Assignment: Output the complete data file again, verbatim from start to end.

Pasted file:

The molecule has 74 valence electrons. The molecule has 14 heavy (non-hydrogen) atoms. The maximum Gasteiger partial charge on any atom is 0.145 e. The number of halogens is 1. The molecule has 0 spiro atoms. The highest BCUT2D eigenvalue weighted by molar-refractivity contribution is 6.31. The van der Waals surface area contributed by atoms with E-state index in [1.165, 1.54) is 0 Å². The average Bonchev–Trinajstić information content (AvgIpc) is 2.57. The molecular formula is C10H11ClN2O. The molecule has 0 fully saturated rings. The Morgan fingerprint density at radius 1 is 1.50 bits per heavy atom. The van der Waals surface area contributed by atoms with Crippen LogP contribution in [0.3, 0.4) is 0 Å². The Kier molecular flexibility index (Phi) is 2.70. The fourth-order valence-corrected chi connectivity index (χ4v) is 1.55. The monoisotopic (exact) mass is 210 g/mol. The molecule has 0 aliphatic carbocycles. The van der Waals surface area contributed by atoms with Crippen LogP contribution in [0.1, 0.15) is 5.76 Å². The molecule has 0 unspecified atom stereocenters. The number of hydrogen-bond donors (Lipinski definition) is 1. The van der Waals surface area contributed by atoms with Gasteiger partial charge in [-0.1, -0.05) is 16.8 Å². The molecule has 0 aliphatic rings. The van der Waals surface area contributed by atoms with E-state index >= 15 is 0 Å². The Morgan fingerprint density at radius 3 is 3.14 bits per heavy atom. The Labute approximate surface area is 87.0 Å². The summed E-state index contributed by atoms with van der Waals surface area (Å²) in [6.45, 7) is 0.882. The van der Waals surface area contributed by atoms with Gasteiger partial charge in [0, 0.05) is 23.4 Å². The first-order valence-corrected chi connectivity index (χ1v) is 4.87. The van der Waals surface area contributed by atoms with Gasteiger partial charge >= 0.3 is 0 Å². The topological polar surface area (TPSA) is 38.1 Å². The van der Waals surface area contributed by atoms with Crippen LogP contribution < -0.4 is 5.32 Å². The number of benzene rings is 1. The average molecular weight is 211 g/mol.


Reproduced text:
The molecule has 74 valence electrons. The molecule has 14 heavy (non-hydrogen) atoms. The maximum Gasteiger partial charge on any atom is 0.145 e. The number of halogens is 1. The molecule has 0 spiro atoms. The highest BCUT2D eigenvalue weighted by molar-refractivity contribution is 6.31. The van der Waals surface area contributed by atoms with E-state index in [1.165, 1.54) is 0 Å². The average Bonchev–Trinajstić information content (AvgIpc) is 2.57. The molecular formula is C10H11ClN2O. The molecule has 0 fully saturated rings. The Morgan fingerprint density at radius 1 is 1.50 bits per heavy atom. The van der Waals surface area contributed by atoms with Crippen LogP contribution in [0.3, 0.4) is 0 Å². The Kier molecular flexibility index (Phi) is 2.70. The fourth-order valence-corrected chi connectivity index (χ4v) is 1.55. The monoisotopic (exact) mass is 210 g/mol. The molecule has 0 aliphatic carbocycles. The van der Waals surface area contributed by atoms with Crippen LogP contribution in [0.1, 0.15) is 5.76 Å². The molecule has 0 unspecified atom stereocenters. The number of hydrogen-bond donors (Lipinski definition) is 1. The van der Waals surface area contributed by atoms with Gasteiger partial charge in [-0.1, -0.05) is 16.8 Å². The molecule has 0 aliphatic rings. The van der Waals surface area contributed by atoms with E-state index >= 15 is 0 Å². The Morgan fingerprint density at radius 3 is 3.14 bits per heavy atom. The Labute approximate surface area is 87.0 Å². The summed E-state index contributed by atoms with van der Waals surface area (Å²) in [6.45, 7) is 0.882. The van der Waals surface area contributed by atoms with Gasteiger partial charge in [0, 0.05) is 23.4 Å². The first-order valence-corrected chi connectivity index (χ1v) is 4.87. The van der Waals surface area contributed by atoms with Gasteiger partial charge >= 0.3 is 0 Å². The topological polar surface area (TPSA) is 38.1 Å². The van der Waals surface area contributed by atoms with Crippen LogP contribution < -0.4 is 5.32 Å². The number of benzene rings is 1. The average molecular weight is 211 g/mol.